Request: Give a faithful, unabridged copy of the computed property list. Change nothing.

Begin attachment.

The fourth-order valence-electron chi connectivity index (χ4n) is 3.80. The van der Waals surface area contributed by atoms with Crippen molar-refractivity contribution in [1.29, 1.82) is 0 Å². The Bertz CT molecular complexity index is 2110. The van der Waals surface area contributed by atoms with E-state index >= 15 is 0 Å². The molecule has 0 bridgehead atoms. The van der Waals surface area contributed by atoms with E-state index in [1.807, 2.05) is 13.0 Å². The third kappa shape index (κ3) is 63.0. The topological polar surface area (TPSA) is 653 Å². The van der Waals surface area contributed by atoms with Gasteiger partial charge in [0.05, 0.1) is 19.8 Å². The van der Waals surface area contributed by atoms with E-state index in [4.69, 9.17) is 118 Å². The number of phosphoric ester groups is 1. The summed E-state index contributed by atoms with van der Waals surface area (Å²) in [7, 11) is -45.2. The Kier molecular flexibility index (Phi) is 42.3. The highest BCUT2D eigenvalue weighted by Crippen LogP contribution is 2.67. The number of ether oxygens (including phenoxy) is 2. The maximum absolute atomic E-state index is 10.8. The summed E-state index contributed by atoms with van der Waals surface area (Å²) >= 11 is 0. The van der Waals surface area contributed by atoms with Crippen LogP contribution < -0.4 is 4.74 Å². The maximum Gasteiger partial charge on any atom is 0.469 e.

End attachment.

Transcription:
The fourth-order valence-electron chi connectivity index (χ4n) is 3.80. The van der Waals surface area contributed by atoms with Crippen molar-refractivity contribution in [1.29, 1.82) is 0 Å². The Bertz CT molecular complexity index is 2110. The van der Waals surface area contributed by atoms with E-state index >= 15 is 0 Å². The molecule has 0 bridgehead atoms. The van der Waals surface area contributed by atoms with E-state index in [1.807, 2.05) is 13.0 Å². The third kappa shape index (κ3) is 63.0. The topological polar surface area (TPSA) is 653 Å². The van der Waals surface area contributed by atoms with Gasteiger partial charge in [0.05, 0.1) is 19.8 Å². The van der Waals surface area contributed by atoms with E-state index in [4.69, 9.17) is 118 Å². The number of phosphoric ester groups is 1. The summed E-state index contributed by atoms with van der Waals surface area (Å²) in [7, 11) is -45.2. The Kier molecular flexibility index (Phi) is 42.3. The highest BCUT2D eigenvalue weighted by Crippen LogP contribution is 2.67. The number of ether oxygens (including phenoxy) is 2. The maximum absolute atomic E-state index is 10.8. The summed E-state index contributed by atoms with van der Waals surface area (Å²) >= 11 is 0. The van der Waals surface area contributed by atoms with Crippen LogP contribution < -0.4 is 4.74 Å². The maximum Gasteiger partial charge on any atom is 0.469 e.